And then there’s the idea of “free software.” Sounds like it should mean the same as freeware, right? Wrong. Because the “free” in “free software” doesn’t imply zero cost. Instead, it implies freedom: freedom to share, freedom to do what you’d like with it. The free software movement is the brainchild of Richard Stallman, a programmer and activist who has spent the last quarter century fighting for the public’s right to control their own software destinies. “Free software is a matter of liberty, not price,” writes Stallman. “To understand the concept, you should think of ‘free’ as in ‘free speech’, not as in ‘free beer.’” It’s about your freedom to use software any way you use it, change it, share it. And it doesn’t have to be non-commercial in nature. “You may have paid money to get copies of free software, or you may have obtained copies at no charge,” Stallman continues. “But regardless of how you got your copies, you always have the freedom to copy and change the software, even to sell copies.”

The free software movement has four basic tenets, which in its irrepressible hacker style, are numbered zero through three rather than one through four:

  • Freedom 0: The freedom to run the program for any purpose.
  • Freedom 1: The freedom to study and modify the program.
  • Freedom 2: The freedom to copy the program so you can help your neighbor.
  • Freedom 3: The freedom to improve the program, and release your improvements to the public, so that the whole community benefits.

To the uninitiated, this may sound just like open source. There are definitely similarities, but the differences are strong enough that the open source folks and the free software folks often see themselves as separate movements. But it many ways they’re complementary, which is why I prefer to discuss them as part of a broader movement referred to by many as FOSS - Free and Open Source Software. There are different species of software that fall under this category, but they’re all part of a broader genus of tools that embrace openness, collaboration, limited (or no) cost and a liberal interpretation of how they can be shared.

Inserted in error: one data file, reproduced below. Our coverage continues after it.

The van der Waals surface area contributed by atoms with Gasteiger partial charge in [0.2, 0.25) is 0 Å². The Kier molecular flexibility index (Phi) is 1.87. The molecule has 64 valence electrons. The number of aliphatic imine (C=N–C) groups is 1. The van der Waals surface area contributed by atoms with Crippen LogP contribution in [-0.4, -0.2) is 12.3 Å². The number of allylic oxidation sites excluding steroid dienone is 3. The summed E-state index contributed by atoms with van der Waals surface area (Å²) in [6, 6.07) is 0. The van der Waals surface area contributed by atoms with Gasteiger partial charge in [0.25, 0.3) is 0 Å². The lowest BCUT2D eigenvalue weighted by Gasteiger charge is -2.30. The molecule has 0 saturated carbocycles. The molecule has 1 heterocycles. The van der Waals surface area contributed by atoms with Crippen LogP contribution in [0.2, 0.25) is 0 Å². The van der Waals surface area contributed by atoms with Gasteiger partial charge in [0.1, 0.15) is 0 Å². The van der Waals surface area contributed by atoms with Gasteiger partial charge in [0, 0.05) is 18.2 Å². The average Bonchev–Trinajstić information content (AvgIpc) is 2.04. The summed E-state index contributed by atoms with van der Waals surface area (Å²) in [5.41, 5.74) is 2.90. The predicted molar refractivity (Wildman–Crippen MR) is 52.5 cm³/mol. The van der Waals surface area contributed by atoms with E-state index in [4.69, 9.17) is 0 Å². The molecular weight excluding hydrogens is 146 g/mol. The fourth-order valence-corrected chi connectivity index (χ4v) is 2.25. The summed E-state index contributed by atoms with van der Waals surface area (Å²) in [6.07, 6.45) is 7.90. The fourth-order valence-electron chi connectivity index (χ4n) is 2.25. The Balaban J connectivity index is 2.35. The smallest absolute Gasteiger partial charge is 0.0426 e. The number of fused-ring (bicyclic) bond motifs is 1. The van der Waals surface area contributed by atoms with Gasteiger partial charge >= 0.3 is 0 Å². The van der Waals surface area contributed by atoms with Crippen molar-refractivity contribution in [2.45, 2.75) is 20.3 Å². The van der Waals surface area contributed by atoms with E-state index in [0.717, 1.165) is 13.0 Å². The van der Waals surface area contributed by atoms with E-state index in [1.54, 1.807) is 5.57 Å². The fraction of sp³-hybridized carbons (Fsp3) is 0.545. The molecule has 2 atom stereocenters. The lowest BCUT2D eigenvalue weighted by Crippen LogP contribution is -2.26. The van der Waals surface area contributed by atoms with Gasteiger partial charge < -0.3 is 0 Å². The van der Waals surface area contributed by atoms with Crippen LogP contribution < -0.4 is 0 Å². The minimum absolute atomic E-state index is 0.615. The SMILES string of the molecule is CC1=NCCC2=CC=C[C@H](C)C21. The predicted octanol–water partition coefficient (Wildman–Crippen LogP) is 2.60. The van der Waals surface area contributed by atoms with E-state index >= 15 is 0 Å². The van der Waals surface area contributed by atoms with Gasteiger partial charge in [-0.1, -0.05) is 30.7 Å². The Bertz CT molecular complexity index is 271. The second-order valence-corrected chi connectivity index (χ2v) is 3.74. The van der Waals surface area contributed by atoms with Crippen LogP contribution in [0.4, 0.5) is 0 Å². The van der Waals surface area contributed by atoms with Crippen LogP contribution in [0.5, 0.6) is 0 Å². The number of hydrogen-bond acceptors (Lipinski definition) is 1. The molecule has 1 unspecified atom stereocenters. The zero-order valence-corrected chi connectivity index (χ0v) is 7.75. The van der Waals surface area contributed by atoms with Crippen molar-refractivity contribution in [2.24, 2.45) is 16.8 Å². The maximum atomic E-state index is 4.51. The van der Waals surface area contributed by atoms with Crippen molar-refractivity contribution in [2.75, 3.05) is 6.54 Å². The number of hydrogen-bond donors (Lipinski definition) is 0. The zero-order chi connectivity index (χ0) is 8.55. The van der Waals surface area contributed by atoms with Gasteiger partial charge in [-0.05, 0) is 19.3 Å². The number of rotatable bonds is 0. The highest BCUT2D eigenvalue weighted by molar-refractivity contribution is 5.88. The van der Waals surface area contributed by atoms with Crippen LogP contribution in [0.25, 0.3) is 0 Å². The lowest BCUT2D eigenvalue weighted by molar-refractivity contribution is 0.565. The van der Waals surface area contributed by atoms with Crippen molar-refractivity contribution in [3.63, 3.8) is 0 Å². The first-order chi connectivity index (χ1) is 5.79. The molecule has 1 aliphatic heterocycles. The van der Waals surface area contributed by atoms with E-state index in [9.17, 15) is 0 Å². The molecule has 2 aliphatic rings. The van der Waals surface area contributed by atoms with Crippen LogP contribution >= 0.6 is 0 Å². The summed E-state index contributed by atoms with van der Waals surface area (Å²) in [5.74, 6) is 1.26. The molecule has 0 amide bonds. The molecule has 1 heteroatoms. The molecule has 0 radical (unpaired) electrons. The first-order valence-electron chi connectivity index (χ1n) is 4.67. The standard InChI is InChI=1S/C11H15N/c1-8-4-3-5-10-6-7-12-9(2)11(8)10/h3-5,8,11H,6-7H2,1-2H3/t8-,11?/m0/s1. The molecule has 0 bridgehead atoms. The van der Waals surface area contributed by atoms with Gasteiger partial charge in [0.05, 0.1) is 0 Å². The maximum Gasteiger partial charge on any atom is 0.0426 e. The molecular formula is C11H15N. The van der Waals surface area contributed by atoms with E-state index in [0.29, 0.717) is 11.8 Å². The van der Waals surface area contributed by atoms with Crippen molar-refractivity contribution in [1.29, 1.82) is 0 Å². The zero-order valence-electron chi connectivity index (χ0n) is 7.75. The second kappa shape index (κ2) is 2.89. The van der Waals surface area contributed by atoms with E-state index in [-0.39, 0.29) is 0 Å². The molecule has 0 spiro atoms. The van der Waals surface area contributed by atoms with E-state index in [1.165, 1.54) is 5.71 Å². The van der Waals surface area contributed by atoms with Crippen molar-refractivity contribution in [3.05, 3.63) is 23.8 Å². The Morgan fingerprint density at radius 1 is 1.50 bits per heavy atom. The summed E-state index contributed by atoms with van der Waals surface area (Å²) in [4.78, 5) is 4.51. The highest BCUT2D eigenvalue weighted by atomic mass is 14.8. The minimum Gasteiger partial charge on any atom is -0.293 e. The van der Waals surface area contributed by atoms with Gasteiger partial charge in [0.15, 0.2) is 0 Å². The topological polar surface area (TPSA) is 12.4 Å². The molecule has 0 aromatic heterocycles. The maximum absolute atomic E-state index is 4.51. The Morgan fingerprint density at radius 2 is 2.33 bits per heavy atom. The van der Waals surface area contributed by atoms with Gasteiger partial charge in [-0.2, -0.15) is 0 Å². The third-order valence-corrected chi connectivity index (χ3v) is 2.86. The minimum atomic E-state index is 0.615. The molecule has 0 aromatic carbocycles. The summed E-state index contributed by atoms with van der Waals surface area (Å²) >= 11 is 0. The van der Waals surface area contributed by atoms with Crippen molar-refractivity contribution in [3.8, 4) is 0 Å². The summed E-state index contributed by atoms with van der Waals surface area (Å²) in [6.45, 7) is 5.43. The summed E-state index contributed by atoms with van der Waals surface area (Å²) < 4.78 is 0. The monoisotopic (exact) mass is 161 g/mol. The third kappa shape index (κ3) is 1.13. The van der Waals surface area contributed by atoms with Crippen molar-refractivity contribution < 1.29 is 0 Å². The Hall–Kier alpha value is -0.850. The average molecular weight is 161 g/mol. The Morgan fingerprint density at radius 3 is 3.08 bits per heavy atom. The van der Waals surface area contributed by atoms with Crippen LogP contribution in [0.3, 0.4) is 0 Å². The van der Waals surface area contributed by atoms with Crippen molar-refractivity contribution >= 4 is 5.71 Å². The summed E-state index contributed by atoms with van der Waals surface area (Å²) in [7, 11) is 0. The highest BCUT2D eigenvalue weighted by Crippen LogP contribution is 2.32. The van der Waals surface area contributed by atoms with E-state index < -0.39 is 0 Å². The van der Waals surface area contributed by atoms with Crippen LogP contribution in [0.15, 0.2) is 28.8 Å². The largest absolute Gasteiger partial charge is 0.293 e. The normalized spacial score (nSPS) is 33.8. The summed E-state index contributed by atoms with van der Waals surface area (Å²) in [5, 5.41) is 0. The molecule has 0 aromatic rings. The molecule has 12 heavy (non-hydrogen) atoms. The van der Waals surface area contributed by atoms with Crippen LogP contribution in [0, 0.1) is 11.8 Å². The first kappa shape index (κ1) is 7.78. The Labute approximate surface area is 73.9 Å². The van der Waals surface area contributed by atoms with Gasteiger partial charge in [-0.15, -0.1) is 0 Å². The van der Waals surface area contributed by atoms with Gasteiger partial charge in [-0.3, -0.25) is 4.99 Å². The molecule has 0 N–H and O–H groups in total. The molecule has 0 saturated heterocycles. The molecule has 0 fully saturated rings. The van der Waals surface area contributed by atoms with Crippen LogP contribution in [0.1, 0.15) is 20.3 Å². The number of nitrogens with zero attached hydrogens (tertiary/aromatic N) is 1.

How is FOSS relevant to education? In my next post, I’m going to tackle this question in an interview with award-winning author and edtech advocate David Thornburg, who’s just published a book called When the Best is Free: An Educator’s Perspective on Open Source Software. To be continued…. -andy

Filed under : Cool Tools


Good job, Andy. I think that covered the territory pretty well.

Good stuff. Just a plug for those who don’t know—there will be a “hands-on” Open Source Lab at NECC 2006 in San Diego where you can play with lots of great Free and Open Source Software programs. It’s in the Sails Pavilion, and we’ll have 45 computers available. There will be a birds-of-a-feather meeting on K12 Open Source Thursday, as well as an informal dinner afterwards for those interested in
continuing the dialogue…

David Thornburg will be speaking in our presentation area at the Open Source Lab, as will several other Open Source / Web 2.0 folks. We are going to have a booth just devoted to Moodle, and one to Blogs and Wikis.

Also worth noting the shared roots of Open Source Software and Web 2.0. 1. Many of the Web 2.0 applications started as, or still run on Open Source Software or as Open Source Software. Blogs and wikis, two of the easiest tools to start using and applying in educational environments, largely run as Open Source. 2. Both foster collaboration. 3. Many of the same individuals are involved in both technologies, and Tim O’Reilly would say that they represent the same trend—the commoditization of software.

Another aspect of this issue is the long-term viability of non-proprietary file formats, and users’ ability to continue to work with their own data - images, video, text - without having to pay for upgrades to do so.

Good overview of Open Source. Although the term has been in front of K-12 for years, many teachers are still quite confused about the meaning of “free” and actually distrust its use.

I teach Open Source in an Emerging Technology course and feel the problem is that teachers do not know anything about Open Source. The other issue is that school tech personel do not care to share this type of information with either teachers or students. Once teachers are exposed, they see the possibilities and recommend their schools look at Open Source as a money saving proposition.

It would be my hope that FOSS, OpenSource and the Freeware community would have better public relations to put these resources in teachers and students hands.